Dental crowns as a treatment have been around for many years, but it’s surprising how little many people actually know about this common restorative dental procedure. You may know that dental crowns are a protective cap that encases a tooth, improving its appearance, size, shape or strength. This is often the extent of people’s knowledge about dental crowns, but there’s so much more to know. Here’s what your dentist wishes you knew about them.
Dental crowns are not a magic solution to the problems of decay and disease
As an artificial restoration, a crown is obviously not prone to decay or disease – but the tooth that it covers still is. You can’t go easy on your oral hygiene just because you have a dental crown covering a tooth or teeth. If you rarely brush your teeth and hate flossing, a dental crown will not be a good option for you. The presence of a dental crown will not prevent decay, disease and other problems from occurring in the future. Once you have a crown, you’ll need to maintain excellent oral hygiene, including:
- Brushing your teeth, gums and tongue at least twice a day with fluoride toothpaste to prevent decay
- Flossing daily to keep your gums disease-free
- Using mouthwash regularly to keep your mouth healthy
- Scheduling regular check-ups with your dentist to ensure any developing problems are nipped in the bud
- Having your teeth professionally cleaned twice a year
Not everyone is a suitable candidate for a dental crown
Dental crowns are a wonderful option for people with:
- Fractured, broken or chipped teeth
- Misshapen teeth
- Discoloured teeth
- Seriously decayed teeth
- Weak teeth
- Filings that are weakening the teeth walls.
While this covers a lot of people, there are a number of factors you need to have in place before you’re considered a suitable candidate for a dental crown. The fact is that dental crowns are not for everyone, and you can’t just independently decide you’d like one. The decision on whether a crown is a good solution for you will be made by your dentist (in consultation with you).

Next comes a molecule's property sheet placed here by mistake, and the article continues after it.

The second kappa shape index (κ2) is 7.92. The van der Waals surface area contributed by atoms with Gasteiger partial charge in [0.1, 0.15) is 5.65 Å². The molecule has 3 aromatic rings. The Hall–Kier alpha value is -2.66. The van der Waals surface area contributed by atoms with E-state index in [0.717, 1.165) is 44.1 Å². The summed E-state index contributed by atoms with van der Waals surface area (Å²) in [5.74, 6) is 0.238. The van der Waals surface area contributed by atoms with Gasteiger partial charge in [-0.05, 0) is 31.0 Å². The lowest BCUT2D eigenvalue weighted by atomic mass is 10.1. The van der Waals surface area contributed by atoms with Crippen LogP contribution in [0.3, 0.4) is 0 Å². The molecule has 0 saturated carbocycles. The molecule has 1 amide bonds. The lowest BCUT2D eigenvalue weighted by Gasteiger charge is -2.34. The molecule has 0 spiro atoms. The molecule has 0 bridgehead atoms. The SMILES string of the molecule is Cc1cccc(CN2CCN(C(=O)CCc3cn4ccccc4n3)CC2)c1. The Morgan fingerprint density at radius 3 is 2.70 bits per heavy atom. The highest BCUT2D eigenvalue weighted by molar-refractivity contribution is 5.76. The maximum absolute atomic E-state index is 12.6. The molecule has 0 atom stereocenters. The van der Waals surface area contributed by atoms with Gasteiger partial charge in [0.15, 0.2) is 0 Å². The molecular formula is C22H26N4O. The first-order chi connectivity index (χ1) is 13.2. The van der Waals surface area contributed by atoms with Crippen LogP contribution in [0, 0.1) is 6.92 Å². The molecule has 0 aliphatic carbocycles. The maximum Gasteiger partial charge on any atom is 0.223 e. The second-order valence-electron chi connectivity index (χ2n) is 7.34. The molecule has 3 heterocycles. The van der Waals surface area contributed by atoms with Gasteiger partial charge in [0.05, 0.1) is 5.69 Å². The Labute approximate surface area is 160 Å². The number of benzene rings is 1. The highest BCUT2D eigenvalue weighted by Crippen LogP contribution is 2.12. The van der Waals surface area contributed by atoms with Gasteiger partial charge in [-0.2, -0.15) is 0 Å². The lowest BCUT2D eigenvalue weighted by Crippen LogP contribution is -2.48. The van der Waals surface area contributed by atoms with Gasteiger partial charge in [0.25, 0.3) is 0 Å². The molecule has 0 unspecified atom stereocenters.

A dental crown is not a good option for people:
- With not enough of the damaged tooth left intact to support a crown
- In poor health, as you need to be in general good health to undergo the crown preparation and procedure
- With unhealthy tooth structures, gum and jawbone tissues
- With an unwillingness to maintain good oral hygiene habits for the rest of your life
The procedure is not as painful or complex as you might think
Major dental procedures such as these seem like they might be painful, time-consuming and complicated. This couldn’t be further from the truth. Once all the preparation has been carried out, the crown procedure is actually relatively simple and quick. It should only involve between two and three visits to the dentist (although this may increase if you have disease, decay or other problems to be dealt with first).
The preparation and placement of the crown is usually done under local anaesthetic, so you won’t feel any pain during the procedure. However, you may feel some discomfort, swelling, tenderness or sensitivity for a few days following the procedure. This is normal, fairly minimal, and usually won’t last long; plus it can be easily managed using over-the-counter pain medication.
You’ll need to have a temporary crown first
You won’t receive your permanent crown first up. After your dental consultation, you’ll be fitted with a temporary crown made from resin or acrylic material, which will cover and protect your damaged tooth. This will also help the dentist determine the best fit for your crown, while your permanent restoration is being created.
Once your permanent crown is ready, your dentist will remove the temporary crown and securely fit the permanent one using dental adhesive to cement it to your tooth.
Dental crowns aren’t permanent
While we talk about fitting a permanent crown, you should know that while dental crowns are quite long-lasting with proper care, they won’t last forever (and without proper care, their lifespan will be even shorter). It’s a given that your crown will need to be replaced sometime in the future.
However, the process of having a dental crown is permanent, even if the actual crown itself is not. Once you have a crown, you’ll need to keep on replacing your crowns for life. This is due to the fact that your crowned tooth will always need protection, as it will have been prepared and reduced in size to fit the crown. It can no longer be left uncovered.